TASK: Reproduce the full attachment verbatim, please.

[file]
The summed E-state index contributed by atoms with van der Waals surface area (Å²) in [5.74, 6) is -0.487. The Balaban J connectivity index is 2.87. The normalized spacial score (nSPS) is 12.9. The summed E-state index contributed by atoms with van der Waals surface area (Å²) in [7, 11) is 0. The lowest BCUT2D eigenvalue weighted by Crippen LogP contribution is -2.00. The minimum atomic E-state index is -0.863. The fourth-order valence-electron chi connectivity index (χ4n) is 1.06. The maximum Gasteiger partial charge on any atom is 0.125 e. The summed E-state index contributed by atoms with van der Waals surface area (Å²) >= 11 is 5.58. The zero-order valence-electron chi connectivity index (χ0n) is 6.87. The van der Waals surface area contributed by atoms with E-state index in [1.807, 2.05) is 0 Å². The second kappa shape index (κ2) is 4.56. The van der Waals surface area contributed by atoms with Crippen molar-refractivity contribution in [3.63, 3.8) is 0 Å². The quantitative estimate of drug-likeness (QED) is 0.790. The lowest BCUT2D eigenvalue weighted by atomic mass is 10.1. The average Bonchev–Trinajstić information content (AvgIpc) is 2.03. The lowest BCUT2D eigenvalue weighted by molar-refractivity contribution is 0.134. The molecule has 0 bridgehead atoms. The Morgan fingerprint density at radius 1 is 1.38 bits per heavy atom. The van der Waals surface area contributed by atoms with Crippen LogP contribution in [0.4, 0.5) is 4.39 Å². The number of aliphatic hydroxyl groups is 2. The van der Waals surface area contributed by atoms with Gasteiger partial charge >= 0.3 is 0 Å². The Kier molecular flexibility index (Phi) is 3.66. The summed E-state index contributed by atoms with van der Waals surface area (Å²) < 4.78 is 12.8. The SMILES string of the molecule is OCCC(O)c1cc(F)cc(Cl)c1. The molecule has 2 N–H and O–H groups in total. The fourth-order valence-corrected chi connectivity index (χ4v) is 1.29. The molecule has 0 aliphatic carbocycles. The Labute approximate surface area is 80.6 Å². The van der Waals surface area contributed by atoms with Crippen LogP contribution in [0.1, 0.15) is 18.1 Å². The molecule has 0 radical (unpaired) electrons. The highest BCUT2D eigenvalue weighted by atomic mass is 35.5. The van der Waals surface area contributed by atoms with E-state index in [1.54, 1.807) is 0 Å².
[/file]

The summed E-state index contributed by atoms with van der Waals surface area (Å²) in [5.74, 6) is -0.487. The Balaban J connectivity index is 2.87. The normalized spacial score (nSPS) is 12.9. The summed E-state index contributed by atoms with van der Waals surface area (Å²) in [7, 11) is 0. The lowest BCUT2D eigenvalue weighted by Crippen LogP contribution is -2.00. The minimum atomic E-state index is -0.863. The fourth-order valence-electron chi connectivity index (χ4n) is 1.06. The maximum Gasteiger partial charge on any atom is 0.125 e. The summed E-state index contributed by atoms with van der Waals surface area (Å²) >= 11 is 5.58. The zero-order valence-electron chi connectivity index (χ0n) is 6.87. The van der Waals surface area contributed by atoms with E-state index in [1.807, 2.05) is 0 Å². The second kappa shape index (κ2) is 4.56. The van der Waals surface area contributed by atoms with Crippen molar-refractivity contribution in [3.63, 3.8) is 0 Å². The quantitative estimate of drug-likeness (QED) is 0.790. The lowest BCUT2D eigenvalue weighted by atomic mass is 10.1. The average Bonchev–Trinajstić information content (AvgIpc) is 2.03. The lowest BCUT2D eigenvalue weighted by molar-refractivity contribution is 0.134. The molecule has 0 bridgehead atoms. The Morgan fingerprint density at radius 1 is 1.38 bits per heavy atom. The van der Waals surface area contributed by atoms with Crippen LogP contribution in [0.4, 0.5) is 4.39 Å². The number of aliphatic hydroxyl groups is 2. The van der Waals surface area contributed by atoms with Gasteiger partial charge >= 0.3 is 0 Å². The Kier molecular flexibility index (Phi) is 3.66. The summed E-state index contributed by atoms with van der Waals surface area (Å²) < 4.78 is 12.8. The SMILES string of the molecule is OCCC(O)c1cc(F)cc(Cl)c1. The molecule has 2 N–H and O–H groups in total. The fourth-order valence-corrected chi connectivity index (χ4v) is 1.29. The molecule has 0 aliphatic carbocycles. The Labute approximate surface area is 80.6 Å². The van der Waals surface area contributed by atoms with Crippen LogP contribution in [0.1, 0.15) is 18.1 Å². The molecule has 0 radical (unpaired) electrons. The highest BCUT2D eigenvalue weighted by atomic mass is 35.5. The van der Waals surface area contributed by atoms with E-state index in [1.54, 1.807) is 0 Å².